When Nordstrom announced their intention to drop Ivanka Trump's brand, President Donald Trump slammed back. But Trump's reaction was actually quite tame in comparison to one of his predecessors.
After Trump fired off a tweet Wednesday to defend his daughter and criticize Nordstrom, the president was faced with criticism of his own. Many argued that it came close to a government ethics violation and illustrated how he is too involved with his former business:
During a press briefing that same day, White House Press Secretary Sean Spicer defended the president, saying he “has every right to stand up for members of his family and applaud their business activity and success.” A letter from President Harry Truman that circulated following Trump's tweet on Wednesday would seem to support that idea.
After a Washington Post writer criticized a musical performance by President Truman's daughter, Truman couldn't fire out a public response via Twitter like President Trump. Instead, Truman responded with the 1950s equivalent: a very strongly worded letter.
According to the Truman Library, Margaret Truman performed at Constitution Hall in Washington, D.C., on December 6, 1950. The Washington Post's music critic, Paul Hume, published a scathing write-up of the concert.
In his review, Hume called the president's daughter, “a unique American phenomenon with a pleasant voice of little size and fair quality." Hume's review had nothing kind to say about the performance and concluded by saying that Margaret Truman, "has not improved in the years we have heard her [and] still cannot sing with anything approaching professional finish.”
Like any good father, President Truman refused to stand idly by and let his daughter be disparaged. The president sent a stinging response to Paul Hume, reading:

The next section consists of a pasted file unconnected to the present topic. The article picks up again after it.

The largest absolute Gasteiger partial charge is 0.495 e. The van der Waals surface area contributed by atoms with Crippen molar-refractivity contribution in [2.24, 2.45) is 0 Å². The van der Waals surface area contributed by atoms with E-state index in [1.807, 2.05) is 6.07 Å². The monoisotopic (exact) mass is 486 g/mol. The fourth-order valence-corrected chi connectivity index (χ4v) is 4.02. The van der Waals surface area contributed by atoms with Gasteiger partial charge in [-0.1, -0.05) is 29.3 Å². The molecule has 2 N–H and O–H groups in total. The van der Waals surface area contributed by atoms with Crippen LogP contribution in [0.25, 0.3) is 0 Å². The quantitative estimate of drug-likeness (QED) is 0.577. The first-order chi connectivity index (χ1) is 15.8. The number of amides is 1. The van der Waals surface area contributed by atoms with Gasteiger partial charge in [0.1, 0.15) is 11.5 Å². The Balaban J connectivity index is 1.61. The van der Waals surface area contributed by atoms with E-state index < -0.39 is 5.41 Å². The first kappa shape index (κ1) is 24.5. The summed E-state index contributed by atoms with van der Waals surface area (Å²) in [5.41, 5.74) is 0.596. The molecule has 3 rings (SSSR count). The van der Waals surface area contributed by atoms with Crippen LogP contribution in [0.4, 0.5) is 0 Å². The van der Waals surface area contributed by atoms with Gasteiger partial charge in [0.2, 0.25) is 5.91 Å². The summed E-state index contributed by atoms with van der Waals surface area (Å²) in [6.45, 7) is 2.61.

I've just read your lousy review of Margaret's concert. I've come to the conclusion that you are an “eight ulcer man on four ulcer pay.”
It seems to me that you are a frustrated old man who wishes he could have been successful. When you write such poppy-cock as was in the back section of the paper you work for it shows conclusively that you're off the beam and at least four of your ulcers are at work.
Some day I hope to meet you. When that happens you'll need a new nose, a lot of beefsteak for black eyes, and perhaps a supporter below!
Pegler, a gutter snipe, is a gentleman alongside you. I hope you'll accept that statement as a worse insult than a reflection on your ancestry.
The Truman Library website says a copy of the letter once hung in President Bill Clinton's office. President Clinton's daughter, Chelsea, had been the subject of cruel media attention during her father's presidency. Perhaps President Clinton wished that he could send a letter as brutal as President Truman's.
While President Trump has had his own confrontations with the media, it's hard to imagine him becoming so unhinged as to threaten to break a reporter's nose as Truman did. Instead of “poppy-cock,” we'll just have to settle for allegations of “fake news.”